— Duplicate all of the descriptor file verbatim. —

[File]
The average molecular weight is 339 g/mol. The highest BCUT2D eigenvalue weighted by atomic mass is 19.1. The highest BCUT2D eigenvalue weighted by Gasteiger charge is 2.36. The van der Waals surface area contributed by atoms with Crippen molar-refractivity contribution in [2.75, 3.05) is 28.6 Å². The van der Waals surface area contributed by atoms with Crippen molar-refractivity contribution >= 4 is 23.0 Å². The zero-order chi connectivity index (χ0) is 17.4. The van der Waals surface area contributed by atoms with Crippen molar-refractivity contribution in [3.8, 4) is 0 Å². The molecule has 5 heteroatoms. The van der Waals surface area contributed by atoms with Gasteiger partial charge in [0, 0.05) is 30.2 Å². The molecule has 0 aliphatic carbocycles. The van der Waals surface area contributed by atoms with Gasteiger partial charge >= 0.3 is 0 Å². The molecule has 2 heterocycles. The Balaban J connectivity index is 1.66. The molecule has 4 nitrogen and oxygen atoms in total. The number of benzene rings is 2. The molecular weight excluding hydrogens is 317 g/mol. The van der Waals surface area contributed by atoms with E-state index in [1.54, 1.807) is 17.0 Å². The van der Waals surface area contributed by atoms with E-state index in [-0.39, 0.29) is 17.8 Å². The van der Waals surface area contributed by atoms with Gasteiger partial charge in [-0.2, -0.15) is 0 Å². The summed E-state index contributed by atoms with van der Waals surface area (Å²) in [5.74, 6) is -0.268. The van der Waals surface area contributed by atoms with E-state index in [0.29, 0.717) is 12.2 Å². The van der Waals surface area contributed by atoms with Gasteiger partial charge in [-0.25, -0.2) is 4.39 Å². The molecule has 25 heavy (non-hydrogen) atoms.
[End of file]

The average molecular weight is 339 g/mol. The highest BCUT2D eigenvalue weighted by atomic mass is 19.1. The highest BCUT2D eigenvalue weighted by Gasteiger charge is 2.36. The van der Waals surface area contributed by atoms with Crippen molar-refractivity contribution in [2.75, 3.05) is 28.6 Å². The van der Waals surface area contributed by atoms with Crippen molar-refractivity contribution >= 4 is 23.0 Å². The zero-order chi connectivity index (χ0) is 17.4. The van der Waals surface area contributed by atoms with Crippen molar-refractivity contribution in [3.8, 4) is 0 Å². The molecule has 5 heteroatoms. The van der Waals surface area contributed by atoms with Gasteiger partial charge in [0, 0.05) is 30.2 Å². The molecule has 0 aliphatic carbocycles. The van der Waals surface area contributed by atoms with Gasteiger partial charge >= 0.3 is 0 Å². The molecule has 2 heterocycles. The Balaban J connectivity index is 1.66. The molecule has 4 nitrogen and oxygen atoms in total. The number of benzene rings is 2. The molecular weight excluding hydrogens is 317 g/mol. The van der Waals surface area contributed by atoms with E-state index in [1.54, 1.807) is 17.0 Å². The van der Waals surface area contributed by atoms with E-state index in [-0.39, 0.29) is 17.8 Å². The van der Waals surface area contributed by atoms with Gasteiger partial charge in [-0.2, -0.15) is 0 Å². The summed E-state index contributed by atoms with van der Waals surface area (Å²) in [5.74, 6) is -0.268. The van der Waals surface area contributed by atoms with E-state index in [0.29, 0.717) is 12.2 Å². The van der Waals surface area contributed by atoms with Gasteiger partial charge in [-0.25, -0.2) is 4.39 Å². The molecule has 25 heavy (non-hydrogen) atoms.